Editorial License

Rob Hammerton, music educator etc.

The 31-Day Blog Challenge, Day Twenty-Eight: Lacrimosa

Today’s writing prompt:

31 DAY BLOG CHALLENGE, DAY 28: “last time I cried”.

The actual last time I cried? I’m going to bypass this one. It occurred a few hours before I wrote this … and I’ve spent quite a lot of time on that little “difficult time in my life” (speaking of writing prompts).

Instead, I shall scoot backward in time to the second-most-recent time, which was, oddly, a tiny bit more public.

For background, go read the item that I read at my Dad’s memorial service. I’ll be here when you get back.

That wasn’t my moment of weep.

He died on a Tuesday, if I’m not mistaken; and the following Sunday, I was at my post in front of our church’s volunteer choir. Partly because it was one of my jobs; partly because of Dad’s “carry on” philosophy; partly because it was something to focus on, rather than sitting and moping.

Our family decided to put off the memorial service at least a week, mostly so we wouldn’t have to rush pell-mell through the planning process in just a couple of days.

One part of the plan was that I would deliver a little paragraph or two, in the spirit of eulogy; which I did. There were folks who marveled that I did so with not a hitch or a pause to wipe the eyes or nose. I kinda wrote the thing so that there were more laughs and smiles than anything else. Distraction, maybe, but also a focus on the great and funny memories.

Another part of the plan was that I would conduct the volunteer choir that assembled to sing an anthem or two at the service. There were folks who were completely blown away that I could do that, but as my college band director used to say, “I’m a professional. I can do this.” Again, notes and rhythms and such to focus on. Again, distraction, and an awareness of the responsibility of conducting a choir (and helping to keep their heads in the game).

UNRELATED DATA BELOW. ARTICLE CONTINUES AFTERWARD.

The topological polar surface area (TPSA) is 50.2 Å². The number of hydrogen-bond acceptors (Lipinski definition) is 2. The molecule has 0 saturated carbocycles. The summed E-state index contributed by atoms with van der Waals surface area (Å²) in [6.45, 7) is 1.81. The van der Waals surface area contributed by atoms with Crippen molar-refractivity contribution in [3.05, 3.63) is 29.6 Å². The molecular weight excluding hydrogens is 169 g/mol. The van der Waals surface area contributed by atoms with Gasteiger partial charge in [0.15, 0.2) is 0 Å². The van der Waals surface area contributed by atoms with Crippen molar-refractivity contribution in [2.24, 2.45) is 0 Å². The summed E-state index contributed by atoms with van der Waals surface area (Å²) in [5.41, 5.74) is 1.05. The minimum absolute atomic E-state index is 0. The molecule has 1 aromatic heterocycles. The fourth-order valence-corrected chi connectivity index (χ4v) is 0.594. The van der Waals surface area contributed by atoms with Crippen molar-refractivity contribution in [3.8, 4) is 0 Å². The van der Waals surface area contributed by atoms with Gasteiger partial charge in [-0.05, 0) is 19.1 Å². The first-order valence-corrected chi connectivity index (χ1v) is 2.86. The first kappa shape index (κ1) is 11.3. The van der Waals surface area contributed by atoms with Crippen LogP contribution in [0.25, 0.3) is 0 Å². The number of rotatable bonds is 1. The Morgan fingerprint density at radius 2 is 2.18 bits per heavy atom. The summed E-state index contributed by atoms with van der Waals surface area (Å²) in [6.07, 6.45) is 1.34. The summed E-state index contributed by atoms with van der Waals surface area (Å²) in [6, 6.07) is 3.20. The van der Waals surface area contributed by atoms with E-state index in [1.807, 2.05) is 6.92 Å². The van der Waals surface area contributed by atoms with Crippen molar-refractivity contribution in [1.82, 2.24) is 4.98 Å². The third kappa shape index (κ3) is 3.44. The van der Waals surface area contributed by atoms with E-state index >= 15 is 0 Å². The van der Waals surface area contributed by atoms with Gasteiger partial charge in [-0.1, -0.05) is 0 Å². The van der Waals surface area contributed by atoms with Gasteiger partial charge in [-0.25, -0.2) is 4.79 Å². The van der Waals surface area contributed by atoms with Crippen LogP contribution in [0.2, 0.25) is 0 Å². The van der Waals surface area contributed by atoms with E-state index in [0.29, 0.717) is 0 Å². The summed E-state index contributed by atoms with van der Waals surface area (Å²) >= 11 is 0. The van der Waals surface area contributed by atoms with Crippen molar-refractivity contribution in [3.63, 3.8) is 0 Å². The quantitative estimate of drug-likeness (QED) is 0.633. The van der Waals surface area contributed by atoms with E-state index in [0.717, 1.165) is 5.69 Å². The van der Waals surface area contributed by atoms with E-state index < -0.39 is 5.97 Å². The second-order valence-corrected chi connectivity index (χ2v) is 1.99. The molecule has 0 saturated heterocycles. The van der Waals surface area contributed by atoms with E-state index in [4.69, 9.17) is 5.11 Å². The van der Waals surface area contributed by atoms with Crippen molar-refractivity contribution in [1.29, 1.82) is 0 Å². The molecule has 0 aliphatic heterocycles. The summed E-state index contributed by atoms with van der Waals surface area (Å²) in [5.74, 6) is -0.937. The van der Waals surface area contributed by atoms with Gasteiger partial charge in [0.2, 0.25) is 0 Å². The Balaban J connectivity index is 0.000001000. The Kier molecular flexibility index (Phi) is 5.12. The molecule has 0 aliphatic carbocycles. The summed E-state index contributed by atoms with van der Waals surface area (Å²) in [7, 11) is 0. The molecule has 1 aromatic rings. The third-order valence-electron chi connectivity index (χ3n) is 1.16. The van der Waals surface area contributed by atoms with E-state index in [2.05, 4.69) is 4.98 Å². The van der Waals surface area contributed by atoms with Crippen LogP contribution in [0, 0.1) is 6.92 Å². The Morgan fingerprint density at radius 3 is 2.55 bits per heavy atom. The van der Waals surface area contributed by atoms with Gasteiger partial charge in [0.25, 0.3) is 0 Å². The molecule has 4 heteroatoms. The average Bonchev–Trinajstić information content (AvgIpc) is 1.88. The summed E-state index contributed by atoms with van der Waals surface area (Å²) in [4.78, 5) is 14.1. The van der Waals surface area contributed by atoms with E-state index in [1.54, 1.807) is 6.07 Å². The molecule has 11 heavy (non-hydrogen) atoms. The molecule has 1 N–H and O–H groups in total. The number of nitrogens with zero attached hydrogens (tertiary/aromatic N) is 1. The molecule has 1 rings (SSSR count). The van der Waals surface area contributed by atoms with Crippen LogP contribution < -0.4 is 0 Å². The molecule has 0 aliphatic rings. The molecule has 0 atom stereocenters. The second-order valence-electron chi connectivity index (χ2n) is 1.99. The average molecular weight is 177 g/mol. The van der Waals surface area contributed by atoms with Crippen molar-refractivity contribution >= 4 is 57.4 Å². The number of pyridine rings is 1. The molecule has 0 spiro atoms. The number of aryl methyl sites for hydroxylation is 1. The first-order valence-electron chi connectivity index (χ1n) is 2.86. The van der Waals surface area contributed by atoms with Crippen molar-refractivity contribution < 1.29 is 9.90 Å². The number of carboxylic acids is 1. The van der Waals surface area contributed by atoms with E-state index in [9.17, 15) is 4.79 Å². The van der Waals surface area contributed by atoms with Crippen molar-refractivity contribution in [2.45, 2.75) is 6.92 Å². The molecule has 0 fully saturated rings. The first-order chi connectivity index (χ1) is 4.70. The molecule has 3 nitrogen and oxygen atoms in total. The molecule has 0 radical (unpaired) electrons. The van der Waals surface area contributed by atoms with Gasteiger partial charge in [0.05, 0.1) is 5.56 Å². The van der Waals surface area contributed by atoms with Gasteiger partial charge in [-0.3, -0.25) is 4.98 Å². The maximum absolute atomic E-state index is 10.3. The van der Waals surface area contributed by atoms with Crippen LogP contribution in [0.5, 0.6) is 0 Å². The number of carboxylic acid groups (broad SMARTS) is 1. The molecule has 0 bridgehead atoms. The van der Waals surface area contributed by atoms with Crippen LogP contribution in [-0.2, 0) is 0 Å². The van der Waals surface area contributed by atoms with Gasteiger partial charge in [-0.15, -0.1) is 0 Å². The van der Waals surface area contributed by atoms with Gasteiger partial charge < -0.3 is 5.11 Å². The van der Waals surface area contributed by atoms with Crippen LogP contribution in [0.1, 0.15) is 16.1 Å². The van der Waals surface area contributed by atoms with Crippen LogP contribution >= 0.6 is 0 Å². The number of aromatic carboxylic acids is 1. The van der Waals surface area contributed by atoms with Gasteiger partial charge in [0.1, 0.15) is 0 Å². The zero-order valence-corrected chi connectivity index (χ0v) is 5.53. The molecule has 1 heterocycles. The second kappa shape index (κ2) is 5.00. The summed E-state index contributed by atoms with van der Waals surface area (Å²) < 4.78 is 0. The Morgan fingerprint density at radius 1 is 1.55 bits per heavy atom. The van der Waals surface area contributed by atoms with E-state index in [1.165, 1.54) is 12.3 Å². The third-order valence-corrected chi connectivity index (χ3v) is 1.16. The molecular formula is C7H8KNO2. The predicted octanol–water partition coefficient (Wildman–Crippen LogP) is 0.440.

What took me out, though, was the last hymn of the afternoon. “Great is Thy Faithfulness”, by Thomas Chisholm and William Runyan. Number 140 in your Methodist Hymnal. Before and since, it’s been one of my very favorite hymns. A couple of really cool chords in there, the kind that gives us music theory nerds a little tiny thrill and causes us to see how the chord was approached and how it was resolved thereafter. A fun intellectual exercise, at the same time as the harmonies stir the spirit.

Well, between that and the accumulated experience of the previous nearly two weeks … the stirring won out. All I can say is, I’m glad that everyone else’s noses were kinda “buried in the score”, as we say in the choir world, so they didn’t notice that I was a quiet wreck. At least I didn’t have any more musical or public-speaking leadership responsibilities that afternoon, so there was that.

But it was a good day, so I didn’t mind, and have not minded since. And now, every time the opportunity to sing that hymn rolls around, I lay into it with just a little extra verve, and just a little extra smile.

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May 28, 2016 - Posted by | blogging, choir, family, music | , , , , , , , , , , ,

1 Comment »

  1. […] also set out in print here the conditions under which I managed to become an outright crier, the last two times, namely the […]

    Pingback by The 31-Day Blog Challenge, Day Thirty-One: Counter-Intuitive « Editorial License | May 31, 2016 | Reply


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